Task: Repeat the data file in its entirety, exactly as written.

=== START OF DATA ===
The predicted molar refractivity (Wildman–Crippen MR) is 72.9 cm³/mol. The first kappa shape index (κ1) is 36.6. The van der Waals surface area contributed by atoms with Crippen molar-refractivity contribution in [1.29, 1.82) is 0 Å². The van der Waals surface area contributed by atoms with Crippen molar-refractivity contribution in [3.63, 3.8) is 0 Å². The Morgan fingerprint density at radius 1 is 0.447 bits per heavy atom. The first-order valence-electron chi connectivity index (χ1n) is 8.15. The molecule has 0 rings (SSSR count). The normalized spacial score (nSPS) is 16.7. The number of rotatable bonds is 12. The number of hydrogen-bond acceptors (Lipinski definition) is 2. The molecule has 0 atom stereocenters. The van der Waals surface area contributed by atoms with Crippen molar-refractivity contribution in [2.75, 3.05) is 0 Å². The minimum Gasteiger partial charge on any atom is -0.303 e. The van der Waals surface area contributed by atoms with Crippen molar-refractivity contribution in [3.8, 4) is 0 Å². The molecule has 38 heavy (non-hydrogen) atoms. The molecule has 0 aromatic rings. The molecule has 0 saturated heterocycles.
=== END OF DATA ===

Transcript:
The predicted molar refractivity (Wildman–Crippen MR) is 72.9 cm³/mol. The first kappa shape index (κ1) is 36.6. The van der Waals surface area contributed by atoms with Crippen molar-refractivity contribution in [1.29, 1.82) is 0 Å². The van der Waals surface area contributed by atoms with Crippen molar-refractivity contribution in [3.63, 3.8) is 0 Å². The Morgan fingerprint density at radius 1 is 0.447 bits per heavy atom. The first-order valence-electron chi connectivity index (χ1n) is 8.15. The molecule has 0 rings (SSSR count). The normalized spacial score (nSPS) is 16.7. The number of rotatable bonds is 12. The number of hydrogen-bond acceptors (Lipinski definition) is 2. The molecule has 0 atom stereocenters. The van der Waals surface area contributed by atoms with Crippen molar-refractivity contribution in [2.75, 3.05) is 0 Å². The minimum Gasteiger partial charge on any atom is -0.303 e. The van der Waals surface area contributed by atoms with Crippen molar-refractivity contribution in [3.8, 4) is 0 Å². The molecule has 38 heavy (non-hydrogen) atoms. The molecule has 0 aromatic rings. The molecule has 0 saturated heterocycles.